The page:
Bias, Tolerance, and Test-Driven Development

Today, we are thrilled to welcome Saleem Siddiqui to the show. Saleem is a leading technologist, agile coach and author of O’Reilley’s “Learning Test-Driven Development”.

I define culture mathematically. It’s a sum of actions you do, things you support, and things you tolerate. “

Watch the full interview episode.

Saleem Siddiqui

Technologist, Keynote Speaker, Author

Saleen, you have been an Agile coach for many years. What inspires you in coaching?

The ability to influence and boost the careers of others, not necessarily mould them in one’s form, is the greatest inspiration and privilege you can have. My coaching and teaching happen in the context of the teams that I work with. I pay forward to others by coaching in agile practices, extreme programming, XP practices, test-driven development, pair programming, continuous integration, continuous delivery. 

Many women aspiring to build their careers in tech report bias in the hiring process. Do you believe gender-blind decision-making can help the situation? 

I certainly do. A vivid example can be the music industry. For decades, many believed that women couldn’t play certain instruments in an orchestra; they either didn’t have the lung power to play the saxophone or muscles to play the drums. This pseudoscience theory would exclude women from key positions in the orchestra around the world.

Now, most orchestras do anonymous auditioning. Musicians play their music behind a curtain, and judges only hear music. In that way, it turned out that more women get qualified to become professional musicians. We can apply this method to minimize gender bias in technology and in coding. Because when you’re analyzing code, you don’t need to know anything about the software developer’s demographics. The quality of code is the only thing we need to care about.

Photo by Christina @ on Unsplash

You’ve been in IT for over two decades. How could you compare the culture of engineers when you started your career and now? 

I define culture with a small letter “c” without getting into the organizational culture, global culture, or any notion such as Western culture or Eastern culture. I define culture mathematically. It’s a sum of actions you do, things you support, and things you tolerate. If you accept that definition, you have to peel back a layer and say, what are the things you do, support, or tolerate that have changed over time? The abysmal record of equitable salaries and hiring for women and marginalized groups is something we used to tolerate. Now, we don’t tolerate intolerance. That’s a part of the culture that has changed.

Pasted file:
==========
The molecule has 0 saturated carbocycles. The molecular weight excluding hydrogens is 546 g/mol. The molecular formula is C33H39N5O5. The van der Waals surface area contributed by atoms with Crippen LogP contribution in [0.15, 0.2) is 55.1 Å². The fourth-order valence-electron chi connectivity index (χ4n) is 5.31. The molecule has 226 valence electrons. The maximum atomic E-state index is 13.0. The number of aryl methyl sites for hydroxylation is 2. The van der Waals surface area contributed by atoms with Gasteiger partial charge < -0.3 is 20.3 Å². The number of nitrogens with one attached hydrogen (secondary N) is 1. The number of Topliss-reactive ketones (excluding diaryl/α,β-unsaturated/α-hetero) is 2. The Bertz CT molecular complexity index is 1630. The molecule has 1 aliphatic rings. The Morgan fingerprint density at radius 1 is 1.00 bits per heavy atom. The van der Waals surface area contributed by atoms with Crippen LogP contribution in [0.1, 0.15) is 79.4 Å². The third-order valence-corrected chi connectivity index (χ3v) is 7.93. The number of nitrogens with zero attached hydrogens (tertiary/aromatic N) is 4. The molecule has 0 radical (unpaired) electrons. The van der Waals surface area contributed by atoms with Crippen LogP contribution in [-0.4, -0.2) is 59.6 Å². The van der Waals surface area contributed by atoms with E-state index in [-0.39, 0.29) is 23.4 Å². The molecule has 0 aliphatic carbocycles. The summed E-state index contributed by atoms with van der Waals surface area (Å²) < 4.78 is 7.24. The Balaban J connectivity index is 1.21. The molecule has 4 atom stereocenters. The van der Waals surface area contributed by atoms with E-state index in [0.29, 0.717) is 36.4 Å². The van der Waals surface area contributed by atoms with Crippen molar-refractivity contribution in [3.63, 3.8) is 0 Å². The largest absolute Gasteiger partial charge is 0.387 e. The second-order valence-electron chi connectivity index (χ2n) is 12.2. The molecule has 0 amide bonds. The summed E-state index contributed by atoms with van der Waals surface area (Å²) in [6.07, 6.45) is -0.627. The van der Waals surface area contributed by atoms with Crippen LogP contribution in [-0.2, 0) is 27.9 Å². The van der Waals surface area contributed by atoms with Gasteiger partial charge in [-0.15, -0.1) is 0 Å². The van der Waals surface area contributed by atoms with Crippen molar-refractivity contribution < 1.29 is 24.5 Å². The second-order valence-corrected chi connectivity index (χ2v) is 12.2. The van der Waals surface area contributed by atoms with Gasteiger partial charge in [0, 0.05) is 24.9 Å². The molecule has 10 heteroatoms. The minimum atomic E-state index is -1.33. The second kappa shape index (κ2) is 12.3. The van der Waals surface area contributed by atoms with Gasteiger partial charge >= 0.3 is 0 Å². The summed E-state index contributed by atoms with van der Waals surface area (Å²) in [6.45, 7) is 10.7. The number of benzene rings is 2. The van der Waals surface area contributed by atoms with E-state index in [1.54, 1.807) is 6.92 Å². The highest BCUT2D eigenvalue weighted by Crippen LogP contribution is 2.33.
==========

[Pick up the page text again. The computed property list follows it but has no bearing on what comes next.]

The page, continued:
Recently you wrote the book “Learning Test-Driven Development. Could you elaborate on the technique’s benefits and what keeps it from becoming a standard for coding?

Test-Driven Development (TDD) is the most effective coding technique and one of the latest approaches that has become popular in the agile software development niche. 

However, rigorous testing of a product’s performance is often seen as less important than hitting a project’s deadline in the chase for speed. Many people who have more of a managerial bent as opposed to a software engineering bent see TDD as a waste of time. They miss a larger picture of the failing test that will keep us on track. An excellent way to put guardrails around your work is to write a failing test first and then write just enough code that will pass the test. You couldn’t have written superfluous code if your code had passed the test. 

Saleem, it’s been a delight to have you on the show. We’d love to have you back. Thank you so much.

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